Voter ID debate
To the Editor: In the Corsicana Daily Sun article (July 26, 2013), U.S. Attorney General Eric Holder is singling out Texas for legal action, following the U.S. Supreme Court ruling which struck down Section 5 of the Voting Rights Act. The Obama administration desires the federal court to re-instate its authority over voting laws in Texas. This action violates the U.S. Constitution’s allowance for states to set their own election laws.
Most Americans would think it is not racist to ask somebody to have a photo ID to confirm who they are. The Voter ID law does not impose any undue burden, because the DPS-issued election identification certificates are “free” for those who do not have a diver’s license or other acceptable photo IDs.
Voter fraud does exist. In 2012, there were 50,000 deceased voters on the Texas rolls and 213 voted in person, according to Texas Attorney General Greg Abbott. He has prosecuted more than 50 cases of voter fraud throughout Texas. The U.S. Supreme Court ruled that “voter ID laws are race neutral.”
Regarding re-districting, the state legislature approved the maps adopted by the federal court that were deemed friendlier to minority populations. Yet, as a result, it unseated State Representatives Raul Torres (HD 33), Jose Aliseda (HD 35), Aaron Pena (HD 40), and John Garza (HD 117), as well as U.S. Rep. Francisco “Quico” Canseco (CD 23) — all of them Hispanics. They won in predominately Hispanic district in 2010, but lost their seats due to the federal court’s re-districted maps in 2012.
Holder’s legal suit is more about politics than racial discrimination. The Obama administration’s action proves the Democrats are fearful that Republicans are attracting conservative Hispanic voters, a strategic obstacle to the Democratic National Party’s “Turn Texas Blue” campaign. They are using legal tools to disrespect Texas ballot integrity and to divide the Hispanic community.
Steven L. Jessup
To the Editor: What happened to President Obama's plan over two months ago to supply Syria rebels with arms so they could defend themselves from Syria's President Bashar Assad troops? There's been no news anywhere that has mentioned it since. I think most people would back that plan.
So now Assad thinks he can do anything, such as chemical weapons on his own people. How terrible. What kind of person is he?
Now, it is looking like we are going to get involved in another war, even though all our troops are not out of Iraq and Afghanistan. I think we should have supplied the rebels with weapons, and maybe shot some drones and or missiles, but, lets face it the United States people are stretched thin with the economy.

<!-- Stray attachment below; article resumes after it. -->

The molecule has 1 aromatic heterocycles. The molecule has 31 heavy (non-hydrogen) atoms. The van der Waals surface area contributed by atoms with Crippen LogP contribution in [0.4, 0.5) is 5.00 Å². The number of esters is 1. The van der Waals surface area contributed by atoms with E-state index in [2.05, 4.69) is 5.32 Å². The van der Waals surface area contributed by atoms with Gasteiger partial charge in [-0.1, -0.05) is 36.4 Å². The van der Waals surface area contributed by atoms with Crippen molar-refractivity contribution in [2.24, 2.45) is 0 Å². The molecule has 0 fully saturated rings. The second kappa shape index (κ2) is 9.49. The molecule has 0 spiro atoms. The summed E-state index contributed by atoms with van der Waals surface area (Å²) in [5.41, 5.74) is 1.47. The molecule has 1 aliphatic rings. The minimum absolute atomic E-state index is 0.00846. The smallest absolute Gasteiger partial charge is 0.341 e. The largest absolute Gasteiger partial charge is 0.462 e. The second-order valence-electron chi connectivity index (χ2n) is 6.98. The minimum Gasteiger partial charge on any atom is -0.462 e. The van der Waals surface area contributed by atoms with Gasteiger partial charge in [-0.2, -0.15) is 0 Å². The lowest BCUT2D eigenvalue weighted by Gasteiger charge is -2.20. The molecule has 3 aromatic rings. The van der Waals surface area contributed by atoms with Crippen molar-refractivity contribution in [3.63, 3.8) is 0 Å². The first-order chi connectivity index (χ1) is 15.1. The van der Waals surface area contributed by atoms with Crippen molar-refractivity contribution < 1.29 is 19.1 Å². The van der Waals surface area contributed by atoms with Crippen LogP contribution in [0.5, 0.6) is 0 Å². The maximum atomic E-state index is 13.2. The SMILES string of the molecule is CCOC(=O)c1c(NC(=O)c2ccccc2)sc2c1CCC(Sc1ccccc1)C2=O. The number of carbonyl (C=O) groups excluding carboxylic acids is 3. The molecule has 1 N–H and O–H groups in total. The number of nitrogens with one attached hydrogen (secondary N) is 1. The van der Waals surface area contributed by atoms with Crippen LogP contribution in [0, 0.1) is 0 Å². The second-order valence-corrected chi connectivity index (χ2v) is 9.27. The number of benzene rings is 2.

We cannot police the whole world, other countries need to step up. Afghanistan is still saying their own soldiers aren't trained yet... How long does it take to train their them?
I don't think we should go into any country to help them out if their own people don't stand beside us. I also don't think that we should hand any money to their dictator. The more millions and billions we give other countries the more they want.
Something has to change.
Barbara A. Whitfield
Voter ID debate
Some stories I’ve heard
Sometimes, stories come to me second- or third-hand, but they stick with me and I just need to share them.
‘Yeah, but ...’
“I’ve got good news, and bad news.”
It’s a time-honored phrase that boiled down to it’s simplest terms is really explained best in only two words — “Yeah, but ...”
Let’s hear it for butterflies
Let’s face it. When national leaders agree to attend summit meetings, we don’t expect many tangible and/or desirable results.
If I have said it once, I have said it a hundred times — I hate computers! I don’t want anything to do with cell phones with their myriads of applications. I don’t want anything to do with “blogging,” “tweeting,” “friending,” and “liking.”
Often, you start off your Monday with some semblance of an idea what the day and week will hold. Although working in a newsroom will teach you one thing: you don’t have control over anything.
There is nothing gradual about spring in Texas.
It’s Round-Up Time in Texas
For the longest time, “round-up time in Texas” meant “headin’ up and movin’ out” cattle. Cowboys atop horses undertook the massive undertaking.
Our new neighbor
Our house sits almost in the bottom center of a horseshoe of new homes which all back up on a man-made lagoon. Ours is one of the few homes that does not have an extended screened-in lanai but we are perfectly satisfied with the standard one
Smoker no more
So, I quit smoking.
Of course, just admitting that I once smoked is almost sinful in this day and age, akin to admitting I used to sell heroin to orphans, but it’s different now than it was when I started.
Read a book
No secret here, I was one of those odd children who would rather stay in her room reading books than play outside.
Fortunately, little Nancy (the madre) limited our television watching, and video games included nothing but Pong on Atari at that time, so once you were done with your alloted 30 minutes of television viewing for the day, you were on your own.
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- Some stories I’ve heard